Syringes with doses of the COVID-19 Pfizer vaccine for children...

Syringes with doses of the COVID-19 Pfizer vaccine for children aged 5 to 11 are seen at the Geneva University Hospitals in Switzerland. Credit: EPA-EFE / Shutterstock / Salvatore Di Nolfi

A COVID-19 vaccine for children under 5 likely won’t be available until at least late March, Pfizer board member and former FDA Commissioner Scott Gottlieb said Sunday.

The soonest the Food and Drug Administration would be able to approve such a vaccine would be "at best" late March, especially with the time needed to get it "into the supply chain," Gottlieb told CBS’ "Face the Nation" Sunday.

Children under 5 are the only age group not yet eligible for a COVID-19 vaccine, shown to significantly reduce the risk of severe illness, hospitalization and death in other age groups.


  • A COVID-19 vaccine for children under age 5 likely won’t be available until at least March, a Pfizer board member said Sunday.
  • Children’s hospitalizations on Long Island have increased by a “tremendous” amount during the omicron variant surge, said Northwell Health’s medical director of the COVID-19 vaccination program
  • New COVID-19 cases on Long Island have dropped by nearly 60% since last Saturday, state data shows

Pfizer said last month it was still conducting scientific trials for small children after the initial two-dose vaccine did not produce adequate immune protection, Gottlieb said.

The pharmaceutical company is reviewing the effectiveness of a three-dose vaccine for children ages 6 months to under 5.

"So I don't think this is something that's going to happen in the next month," Gottlieb said. "Right now, Pfizer and the FDA [are] looking very closely at the data that's accrued to see if they can make a decision around this."

Gottlieb’s comments came after Chief White House Medical Adviser Dr. Anthony Fauci expressed hope on Wednesday that the FDA would approve the vaccine within "the next month or so."

Dr. Matthew Harris, Northwell Health’s medical director of the COVID-19 vaccine program, said that as a father of a 4-month-old baby, he is "disappointed" by the delay but is glad officials are following the science.

" … If the data does not yet point to an effective vaccine, I'd rather get the right vaccine out at the right time than a vaccine that is not effective out earlier," Harris said.

Vaccination — of kids under 5 and everyone else — is even more vital during omicron, when the hospital system has seen a "tremendous" increase in the number of children hospitalized with the virus, said Harris, who is also a pediatric emergency room physician. The majority of those kids are under age 5, unvaccinated or immunocompromised, he said.

"Our Children's Hospital has been full. We've been at capacity for many weeks now," Harris said.

About one-third of Northwell’s children’s hospitalizations are due to COVID-19, Harris said. While the "average" pediatric COVID-19 patient comes in for "common" illnesses provoked by the virus — such as dehydration, respiratory distress and an infection of the upper airway known as croup — about one-third of pediatric intensive care patients have the virus, Harris said. That’s compared with about 7% to 9% of adult intensive care patients.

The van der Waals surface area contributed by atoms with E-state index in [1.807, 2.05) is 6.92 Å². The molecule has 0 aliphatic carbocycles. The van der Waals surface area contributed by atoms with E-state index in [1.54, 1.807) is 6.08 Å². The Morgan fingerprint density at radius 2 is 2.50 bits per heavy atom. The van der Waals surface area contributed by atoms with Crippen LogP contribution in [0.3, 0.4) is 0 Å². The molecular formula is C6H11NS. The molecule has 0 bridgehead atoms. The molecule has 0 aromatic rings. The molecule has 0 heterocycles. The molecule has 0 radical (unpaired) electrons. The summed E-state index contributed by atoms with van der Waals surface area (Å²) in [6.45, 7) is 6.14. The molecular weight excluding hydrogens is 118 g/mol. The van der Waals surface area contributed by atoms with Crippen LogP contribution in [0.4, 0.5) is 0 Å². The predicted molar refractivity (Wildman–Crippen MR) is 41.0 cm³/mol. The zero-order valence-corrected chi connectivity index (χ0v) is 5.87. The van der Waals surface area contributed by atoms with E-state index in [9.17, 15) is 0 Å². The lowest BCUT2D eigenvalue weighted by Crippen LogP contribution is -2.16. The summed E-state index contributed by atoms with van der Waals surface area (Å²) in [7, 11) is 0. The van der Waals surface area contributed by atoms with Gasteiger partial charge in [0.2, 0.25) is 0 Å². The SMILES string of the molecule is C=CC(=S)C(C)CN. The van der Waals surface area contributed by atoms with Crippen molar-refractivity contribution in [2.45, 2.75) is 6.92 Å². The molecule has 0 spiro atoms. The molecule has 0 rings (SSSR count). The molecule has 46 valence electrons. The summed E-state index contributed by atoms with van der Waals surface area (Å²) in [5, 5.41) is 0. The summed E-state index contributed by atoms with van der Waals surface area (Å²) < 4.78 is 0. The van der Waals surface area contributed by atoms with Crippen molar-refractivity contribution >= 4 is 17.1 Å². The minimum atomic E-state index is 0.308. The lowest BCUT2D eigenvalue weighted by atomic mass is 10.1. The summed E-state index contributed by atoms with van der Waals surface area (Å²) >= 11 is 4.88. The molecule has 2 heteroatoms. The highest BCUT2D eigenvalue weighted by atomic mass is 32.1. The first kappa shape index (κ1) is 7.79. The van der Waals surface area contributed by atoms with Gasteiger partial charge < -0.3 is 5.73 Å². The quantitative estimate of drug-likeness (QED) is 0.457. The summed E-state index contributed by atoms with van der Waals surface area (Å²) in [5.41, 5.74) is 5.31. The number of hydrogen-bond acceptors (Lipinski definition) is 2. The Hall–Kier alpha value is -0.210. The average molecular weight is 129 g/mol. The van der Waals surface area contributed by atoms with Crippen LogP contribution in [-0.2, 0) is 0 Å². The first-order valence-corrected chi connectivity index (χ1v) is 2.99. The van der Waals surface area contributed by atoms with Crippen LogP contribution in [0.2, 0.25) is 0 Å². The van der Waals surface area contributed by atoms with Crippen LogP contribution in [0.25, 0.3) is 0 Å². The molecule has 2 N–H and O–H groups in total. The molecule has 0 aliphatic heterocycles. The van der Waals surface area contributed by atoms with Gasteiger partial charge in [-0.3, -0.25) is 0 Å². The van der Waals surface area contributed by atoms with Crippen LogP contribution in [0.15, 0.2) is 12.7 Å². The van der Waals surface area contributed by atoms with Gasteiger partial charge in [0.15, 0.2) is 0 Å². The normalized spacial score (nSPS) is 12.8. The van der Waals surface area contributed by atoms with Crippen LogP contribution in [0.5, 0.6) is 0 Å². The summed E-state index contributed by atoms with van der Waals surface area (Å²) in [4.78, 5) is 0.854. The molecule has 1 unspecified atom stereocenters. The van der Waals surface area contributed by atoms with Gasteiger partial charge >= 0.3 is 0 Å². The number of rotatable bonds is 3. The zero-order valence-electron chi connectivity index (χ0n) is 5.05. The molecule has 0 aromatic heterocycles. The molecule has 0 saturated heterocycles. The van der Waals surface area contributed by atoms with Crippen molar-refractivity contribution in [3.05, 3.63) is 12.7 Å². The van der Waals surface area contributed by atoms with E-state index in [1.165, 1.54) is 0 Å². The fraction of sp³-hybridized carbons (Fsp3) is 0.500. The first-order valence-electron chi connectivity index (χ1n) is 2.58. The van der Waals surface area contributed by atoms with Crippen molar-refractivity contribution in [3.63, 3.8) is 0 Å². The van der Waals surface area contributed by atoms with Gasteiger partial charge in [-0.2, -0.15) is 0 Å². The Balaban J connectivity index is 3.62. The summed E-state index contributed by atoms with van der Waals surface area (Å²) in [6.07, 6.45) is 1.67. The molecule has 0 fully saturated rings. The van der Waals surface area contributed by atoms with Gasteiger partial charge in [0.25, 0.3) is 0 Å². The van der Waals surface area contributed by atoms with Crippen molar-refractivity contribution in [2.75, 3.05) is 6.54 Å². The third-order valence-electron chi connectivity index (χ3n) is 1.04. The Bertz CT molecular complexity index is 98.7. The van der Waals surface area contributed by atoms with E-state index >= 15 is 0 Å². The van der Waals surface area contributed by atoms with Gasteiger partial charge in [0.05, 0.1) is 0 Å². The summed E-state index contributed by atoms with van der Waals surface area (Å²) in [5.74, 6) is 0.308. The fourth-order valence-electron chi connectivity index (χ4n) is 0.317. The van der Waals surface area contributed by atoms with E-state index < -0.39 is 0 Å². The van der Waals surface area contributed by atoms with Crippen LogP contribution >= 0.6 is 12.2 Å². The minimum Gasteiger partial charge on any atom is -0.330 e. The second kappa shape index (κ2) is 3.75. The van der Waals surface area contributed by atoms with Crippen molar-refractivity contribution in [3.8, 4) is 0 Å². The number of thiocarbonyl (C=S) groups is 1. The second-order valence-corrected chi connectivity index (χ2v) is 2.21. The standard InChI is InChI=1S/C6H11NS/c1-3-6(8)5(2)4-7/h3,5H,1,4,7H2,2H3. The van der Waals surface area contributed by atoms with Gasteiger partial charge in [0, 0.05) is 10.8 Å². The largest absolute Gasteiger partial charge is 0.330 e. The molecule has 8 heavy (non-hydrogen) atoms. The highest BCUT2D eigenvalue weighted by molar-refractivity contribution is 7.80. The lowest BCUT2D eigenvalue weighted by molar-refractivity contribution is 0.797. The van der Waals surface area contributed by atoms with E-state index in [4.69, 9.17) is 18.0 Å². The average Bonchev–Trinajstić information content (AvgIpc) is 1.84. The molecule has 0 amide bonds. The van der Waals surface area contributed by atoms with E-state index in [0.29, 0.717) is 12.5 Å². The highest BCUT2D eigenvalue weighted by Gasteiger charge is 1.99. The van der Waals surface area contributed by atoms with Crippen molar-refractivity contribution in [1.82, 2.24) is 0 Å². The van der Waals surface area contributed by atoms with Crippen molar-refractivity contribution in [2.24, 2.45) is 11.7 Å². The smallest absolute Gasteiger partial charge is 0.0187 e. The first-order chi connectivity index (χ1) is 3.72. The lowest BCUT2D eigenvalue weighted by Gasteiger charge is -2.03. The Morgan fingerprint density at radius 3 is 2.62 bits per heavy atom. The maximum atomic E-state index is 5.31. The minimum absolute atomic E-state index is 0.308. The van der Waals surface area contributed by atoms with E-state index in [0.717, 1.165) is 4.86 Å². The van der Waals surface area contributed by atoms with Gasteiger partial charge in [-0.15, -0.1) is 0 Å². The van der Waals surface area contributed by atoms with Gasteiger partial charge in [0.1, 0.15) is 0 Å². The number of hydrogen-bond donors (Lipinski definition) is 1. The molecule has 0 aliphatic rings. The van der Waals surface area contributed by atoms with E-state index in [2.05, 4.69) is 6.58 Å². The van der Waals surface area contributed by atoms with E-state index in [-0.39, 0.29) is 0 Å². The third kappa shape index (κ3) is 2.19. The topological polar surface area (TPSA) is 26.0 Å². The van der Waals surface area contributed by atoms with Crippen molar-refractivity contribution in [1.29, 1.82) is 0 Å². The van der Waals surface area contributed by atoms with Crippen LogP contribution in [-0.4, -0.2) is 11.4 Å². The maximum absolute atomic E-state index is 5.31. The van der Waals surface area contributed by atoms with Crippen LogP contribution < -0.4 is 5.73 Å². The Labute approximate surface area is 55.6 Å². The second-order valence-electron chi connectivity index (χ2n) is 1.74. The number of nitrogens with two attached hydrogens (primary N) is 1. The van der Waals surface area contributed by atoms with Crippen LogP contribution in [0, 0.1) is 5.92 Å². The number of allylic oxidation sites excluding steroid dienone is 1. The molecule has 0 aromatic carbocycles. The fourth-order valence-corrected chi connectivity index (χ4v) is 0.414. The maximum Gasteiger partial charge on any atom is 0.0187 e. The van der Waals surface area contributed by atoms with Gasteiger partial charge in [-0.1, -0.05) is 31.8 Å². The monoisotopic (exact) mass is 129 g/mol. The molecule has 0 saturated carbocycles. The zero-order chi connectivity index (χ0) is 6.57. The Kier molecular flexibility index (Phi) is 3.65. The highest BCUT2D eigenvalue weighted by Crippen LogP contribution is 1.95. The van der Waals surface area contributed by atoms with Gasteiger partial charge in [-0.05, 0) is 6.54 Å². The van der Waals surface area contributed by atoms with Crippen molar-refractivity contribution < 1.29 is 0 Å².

"What I want people to understand is that this is not a benign illness for all children. And we need to protect those who can't protect themselves — mainly the youngest and the large number of children in the area who are immunocompromised," Harris said.

Nationwide, the number of children hospitalized with COVID-19 spiked this winter after staying relatively low and flat during the rest of the pandemic.


Nassau: 8.8%

Suffolk: 10%

Statewide: 7.84%


Nassau: 11.60%

Suffolk: 13%

Statewide: 10.50%   

Source: New York State Department of Health

In New York, hospital admissions for children with the virus increased sevenfold statewide from the week of Dec. 5-11 to the week of Jan. 2-8, according to a special report released by the state Department of Health earlier this month.

But Gov. Kathy Hochul said Saturday that new COVID-19 cases in the state dropped from 51,264 to 19,186. That's a decrease of more than 60%.

On Long Island, new cases were down by nearly 60% from a week ago, data shows. Nassau County accounted for 1,102 new cases Saturday, compared with 2,742 last week, data shows. Suffolk had 1,170, down from 2,915.

Still, Nassau and Suffolk had the most new cases of any other county outside New York City, data shows. Long Island’s seven-day positivity rate on Saturday was 12.27%, down from Thursday’s 14.41%, according to the state health department. That’s less than half the Jan. 5 peak of 27%.

About 1,660 people were hospitalized with COVID-19, with 57% due to the virus, according to the state health department. Twelve Nassau and 11 Suffolk residents died.

"Our hard work to confront the winter surge is paying off, but this is no time to let up," Hochul said in a statement.

Fauci echoed similar sentiments Sunday in an appearance on ABC’s "This Week."

"Things are looking good," Fauci said. "We don't want to get overconfident. But they look like they're going in the right direction right now."

Fauci said he feels "confident as you can be" that the omicron variant of the virus will peak by mid-February in most states.

"If the pattern follows the trend that we're seeing in other places, such as the Northeast, I believe that you will start to see a turnaround throughout the entire country," Fauci said.

With Laura Figueroa Hernandez

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